Caribbean tourism and community tourism
By Julio Orozco and Karla Perez
Community based tourism emerges as an alternative to bridge the social and economic gap of rural communities, and is suitable for communities seeking to generate additional income in their daily economic activities utilising the cultural, natural and local resources in a particular region.
Community based tourism affords the inhabitants of the region to become tour guides and provide services to visitors. It also provides communities with an opportunity to play a role in generating movement in the elements of production and exchange of goods and services in a given region. Today community based tourism is in constant evolution, not only in the Greater Caribbean but also in Africa, Asia and Latin America, generating more active tourist participation in the customs and habits of a particular social group or locality.
Some local communities in the Caribbean islands have been able to identify opportunities within tourism and are participating in the industry, since activities where communities are involved in the design and implementation of tourism facilitate community participation with the aim of contributing to economic growth.
It is necessary to strengthen the capacities of the institutions of the Greater Caribbean to support the development of community based tourism with special projects and programs where the importance of the participation of community representatives, government agencies and non-governmental organizations, as well as associations is enhanced by service providers in the tourism private sector.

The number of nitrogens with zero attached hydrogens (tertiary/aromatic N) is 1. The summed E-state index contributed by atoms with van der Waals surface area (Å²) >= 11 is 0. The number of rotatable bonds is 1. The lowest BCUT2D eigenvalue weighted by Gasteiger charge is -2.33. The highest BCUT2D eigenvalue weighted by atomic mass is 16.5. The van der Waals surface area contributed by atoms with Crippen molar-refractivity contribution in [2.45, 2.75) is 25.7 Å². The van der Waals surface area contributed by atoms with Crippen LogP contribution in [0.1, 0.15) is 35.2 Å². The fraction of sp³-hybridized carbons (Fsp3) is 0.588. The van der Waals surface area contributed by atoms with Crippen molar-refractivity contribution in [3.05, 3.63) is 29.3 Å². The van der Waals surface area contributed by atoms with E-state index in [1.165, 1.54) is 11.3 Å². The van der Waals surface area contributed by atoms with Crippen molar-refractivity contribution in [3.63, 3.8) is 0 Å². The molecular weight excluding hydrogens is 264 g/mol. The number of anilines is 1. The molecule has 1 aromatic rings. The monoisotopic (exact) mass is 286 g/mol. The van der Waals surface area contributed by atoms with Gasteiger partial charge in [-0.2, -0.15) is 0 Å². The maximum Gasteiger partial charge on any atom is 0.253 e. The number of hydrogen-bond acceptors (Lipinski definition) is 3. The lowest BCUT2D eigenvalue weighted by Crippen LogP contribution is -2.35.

Additionally, it should be clear that community based tourism entails a more participatory approach to tourism and has the ability to become a viable tourism product; for this potential to be realised there should be a close relationship between the plans of the public sector and the private sector along with the aspirations of the communities for the development of tourism in the region.
There are a number of benefits in communities participating in tourism development such as poverty reduction and employment generation. Additionally, this approach decentralizes the tourism industry through the transfer of decision making to communities, contributing to the development of regional tourism products and leading to the strengthening of local communities while also acting as a stimulus for the production of local products to include gastronomy among others.
For the Greater Caribbean it is important to promote community based tourism initiatives from within the Region. There are examples of success in this area, as in the case of Jamaica, where the community tourism Network “Country Style” and the program “Unique Jamaica” have been successfully implemented, aimed at promoting community based tourism in Jamaica and internationally, offering visitors a diverse community experience during their vacations
Outside the Greater Caribbean, Ecuador is one of the most developed and recognized countries that practise community based tourism. There are about 100 community experiences as well as training resources, which has resulted from the same self-managing business ventures of communities, in addition to the support which has been received from international cooperation agencies, non-governmental organizations, non-profit foundations and the public sector.
Finally, great efforts have been made to define forms of tourism that respond to the negative impacts on national economies and natural resources. Community based tourism is one such tourism niche, which provides benefits to minimize negative impacts and contribute to members of the communities getting involved to protect their cultural and natural heritage and also benefit directly from the Tourism activity which is generated.
Julio Orozco is the Director of Sustainable Tourism and Karla Perez is the Research Assistant of the Directorate of Sustainable Tourism of the Association of Caribbean States.
Note: the opinions expressed in Caribbean Journal Op-Eds are those of the author and do not necessarily reflect the views of the Caribbean Journal.